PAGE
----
Meditation on Alef

In Chapter 5, Jewish Mysticism, we discuss the concept of Jewish meditation, known in Hebrew as hitbodedut (which literally means "being alone with oneself"). Many people are surprised to hear that Judaism has a long history of meditation — a practice almost the exact opposite of most Jewish study, which is so often community-based, loud, and even argumentative.

[The word meditation probably derives from the Latin medi meaning "middle" and tare meaning "to stay" or "ground" — hence the implication "to stay in the center." Check out Meditation For Dummies for a great overview of meditation in different traditions.]

Some Jewish meditations focus on visual symbols — it could be a candle flame, a written word, or any of the Hebrew letters. We're going to use the Hebrew letter alef (see below). In Jewish mysticism, each letter is seen as a unique vehicle through which energy flows from above to below, and each carries its particular resonance or vibration. After getting quiet and watching your breath, open your eyes and look at the alef on this page. Study it carefully until you can close your eyes and see it in your mind's eye, and then hold it there, breathing, being with the letter.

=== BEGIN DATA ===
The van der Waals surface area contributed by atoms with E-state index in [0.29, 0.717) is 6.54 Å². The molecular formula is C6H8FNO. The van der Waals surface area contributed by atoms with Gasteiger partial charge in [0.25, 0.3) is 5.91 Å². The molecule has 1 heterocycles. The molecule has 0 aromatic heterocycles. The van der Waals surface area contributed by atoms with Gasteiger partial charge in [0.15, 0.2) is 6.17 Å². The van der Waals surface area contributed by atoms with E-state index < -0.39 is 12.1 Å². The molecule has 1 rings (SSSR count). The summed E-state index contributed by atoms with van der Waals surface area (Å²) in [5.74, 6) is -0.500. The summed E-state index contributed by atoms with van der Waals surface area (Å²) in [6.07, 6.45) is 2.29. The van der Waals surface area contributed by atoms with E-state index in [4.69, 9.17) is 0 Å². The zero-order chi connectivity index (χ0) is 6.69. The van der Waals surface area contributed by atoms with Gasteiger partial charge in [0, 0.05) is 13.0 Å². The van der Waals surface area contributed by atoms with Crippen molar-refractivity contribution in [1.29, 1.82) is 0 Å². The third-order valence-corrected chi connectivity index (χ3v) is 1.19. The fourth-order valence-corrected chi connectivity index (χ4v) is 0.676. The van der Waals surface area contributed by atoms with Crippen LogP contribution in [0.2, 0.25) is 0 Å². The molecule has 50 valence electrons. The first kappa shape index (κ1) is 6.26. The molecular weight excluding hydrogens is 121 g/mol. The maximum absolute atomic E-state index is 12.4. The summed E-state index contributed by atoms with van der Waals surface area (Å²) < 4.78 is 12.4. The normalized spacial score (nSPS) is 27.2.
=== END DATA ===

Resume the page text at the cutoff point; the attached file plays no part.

Alef is the first letter of the Hebrew alphabet, and it is the only letter that indicates no sound by itself — it is always silent, so the vowel attached to it is pronounced with no consonant. Jewish mystics note that figure of the alef is made of three letters: a yud above, another yud below (and upside down), and a big vuv in the middle (see Figure A), reflecting the kabbalistic teaching that the lower world reflects the upper world. Focus on the alef behind closed eyes for between five and 20 minutes. See the letter fill with light. When you are done, slowly open your eyes and conclude the meditation.

©2001 Rabbi Ted Falcon, Ph.D. All rights reserved.

This piece was originally published at the Bet Alef website.

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